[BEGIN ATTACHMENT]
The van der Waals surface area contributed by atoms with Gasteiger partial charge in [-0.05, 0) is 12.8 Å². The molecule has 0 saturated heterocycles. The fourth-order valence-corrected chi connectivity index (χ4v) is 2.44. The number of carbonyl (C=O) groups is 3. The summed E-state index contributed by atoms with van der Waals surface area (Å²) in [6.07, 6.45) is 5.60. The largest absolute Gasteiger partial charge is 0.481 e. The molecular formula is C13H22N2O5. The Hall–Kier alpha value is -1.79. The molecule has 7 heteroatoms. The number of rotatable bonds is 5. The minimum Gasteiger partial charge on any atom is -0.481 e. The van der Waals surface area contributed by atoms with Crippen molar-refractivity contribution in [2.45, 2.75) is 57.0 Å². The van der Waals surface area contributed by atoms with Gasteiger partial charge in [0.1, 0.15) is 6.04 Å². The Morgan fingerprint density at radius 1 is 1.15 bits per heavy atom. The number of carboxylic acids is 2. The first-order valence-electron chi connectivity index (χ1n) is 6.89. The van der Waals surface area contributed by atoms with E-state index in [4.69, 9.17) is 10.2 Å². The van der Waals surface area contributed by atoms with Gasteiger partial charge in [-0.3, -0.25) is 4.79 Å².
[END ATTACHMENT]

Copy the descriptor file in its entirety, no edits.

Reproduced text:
The van der Waals surface area contributed by atoms with Gasteiger partial charge in [-0.05, 0) is 12.8 Å². The molecule has 0 saturated heterocycles. The fourth-order valence-corrected chi connectivity index (χ4v) is 2.44. The number of carbonyl (C=O) groups is 3. The summed E-state index contributed by atoms with van der Waals surface area (Å²) in [6.07, 6.45) is 5.60. The largest absolute Gasteiger partial charge is 0.481 e. The molecular formula is C13H22N2O5. The Hall–Kier alpha value is -1.79. The molecule has 7 heteroatoms. The number of rotatable bonds is 5. The minimum Gasteiger partial charge on any atom is -0.481 e. The van der Waals surface area contributed by atoms with Crippen molar-refractivity contribution in [2.45, 2.75) is 57.0 Å². The van der Waals surface area contributed by atoms with Gasteiger partial charge in [0.1, 0.15) is 6.04 Å². The Morgan fingerprint density at radius 1 is 1.15 bits per heavy atom. The number of carboxylic acids is 2. The first-order valence-electron chi connectivity index (χ1n) is 6.89. The van der Waals surface area contributed by atoms with E-state index in [4.69, 9.17) is 10.2 Å². The van der Waals surface area contributed by atoms with Gasteiger partial charge in [-0.3, -0.25) is 4.79 Å².